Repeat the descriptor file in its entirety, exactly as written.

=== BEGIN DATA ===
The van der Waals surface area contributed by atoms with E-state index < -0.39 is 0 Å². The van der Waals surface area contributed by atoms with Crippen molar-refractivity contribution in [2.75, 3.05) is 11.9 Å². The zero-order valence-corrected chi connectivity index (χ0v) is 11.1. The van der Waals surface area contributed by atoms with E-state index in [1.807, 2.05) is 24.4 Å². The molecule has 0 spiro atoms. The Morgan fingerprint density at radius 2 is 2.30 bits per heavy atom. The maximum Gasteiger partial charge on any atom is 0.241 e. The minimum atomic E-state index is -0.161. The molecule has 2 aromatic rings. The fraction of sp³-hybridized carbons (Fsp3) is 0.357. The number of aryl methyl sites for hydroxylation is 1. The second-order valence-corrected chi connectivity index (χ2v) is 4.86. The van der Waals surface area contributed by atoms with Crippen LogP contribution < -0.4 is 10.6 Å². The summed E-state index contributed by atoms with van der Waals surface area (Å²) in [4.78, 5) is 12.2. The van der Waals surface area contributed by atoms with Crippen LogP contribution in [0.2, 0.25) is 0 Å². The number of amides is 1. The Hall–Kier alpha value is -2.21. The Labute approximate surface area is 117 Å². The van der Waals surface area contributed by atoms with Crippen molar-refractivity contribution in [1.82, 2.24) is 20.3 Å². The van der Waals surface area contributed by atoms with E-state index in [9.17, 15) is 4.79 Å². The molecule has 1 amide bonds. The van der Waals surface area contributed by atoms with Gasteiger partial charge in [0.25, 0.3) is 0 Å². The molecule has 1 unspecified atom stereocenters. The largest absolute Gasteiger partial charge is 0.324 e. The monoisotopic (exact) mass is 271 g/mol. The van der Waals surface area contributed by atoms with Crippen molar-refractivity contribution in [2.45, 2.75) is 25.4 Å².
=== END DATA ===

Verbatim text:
The van der Waals surface area contributed by atoms with E-state index < -0.39 is 0 Å². The van der Waals surface area contributed by atoms with Crippen molar-refractivity contribution in [2.75, 3.05) is 11.9 Å². The zero-order valence-corrected chi connectivity index (χ0v) is 11.1. The van der Waals surface area contributed by atoms with E-state index in [1.807, 2.05) is 24.4 Å². The molecule has 0 spiro atoms. The Morgan fingerprint density at radius 2 is 2.30 bits per heavy atom. The maximum Gasteiger partial charge on any atom is 0.241 e. The minimum atomic E-state index is -0.161. The molecule has 2 aromatic rings. The fraction of sp³-hybridized carbons (Fsp3) is 0.357. The number of aryl methyl sites for hydroxylation is 1. The second-order valence-corrected chi connectivity index (χ2v) is 4.86. The van der Waals surface area contributed by atoms with Crippen LogP contribution < -0.4 is 10.6 Å². The summed E-state index contributed by atoms with van der Waals surface area (Å²) in [4.78, 5) is 12.2. The van der Waals surface area contributed by atoms with Crippen LogP contribution in [0.2, 0.25) is 0 Å². The number of amides is 1. The Hall–Kier alpha value is -2.21. The Labute approximate surface area is 117 Å². The van der Waals surface area contributed by atoms with Crippen molar-refractivity contribution in [1.82, 2.24) is 20.3 Å². The van der Waals surface area contributed by atoms with E-state index in [9.17, 15) is 4.79 Å². The molecule has 1 amide bonds. The van der Waals surface area contributed by atoms with Gasteiger partial charge in [0.25, 0.3) is 0 Å². The molecule has 1 unspecified atom stereocenters. The largest absolute Gasteiger partial charge is 0.324 e. The monoisotopic (exact) mass is 271 g/mol. The van der Waals surface area contributed by atoms with Crippen molar-refractivity contribution in [2.45, 2.75) is 25.4 Å².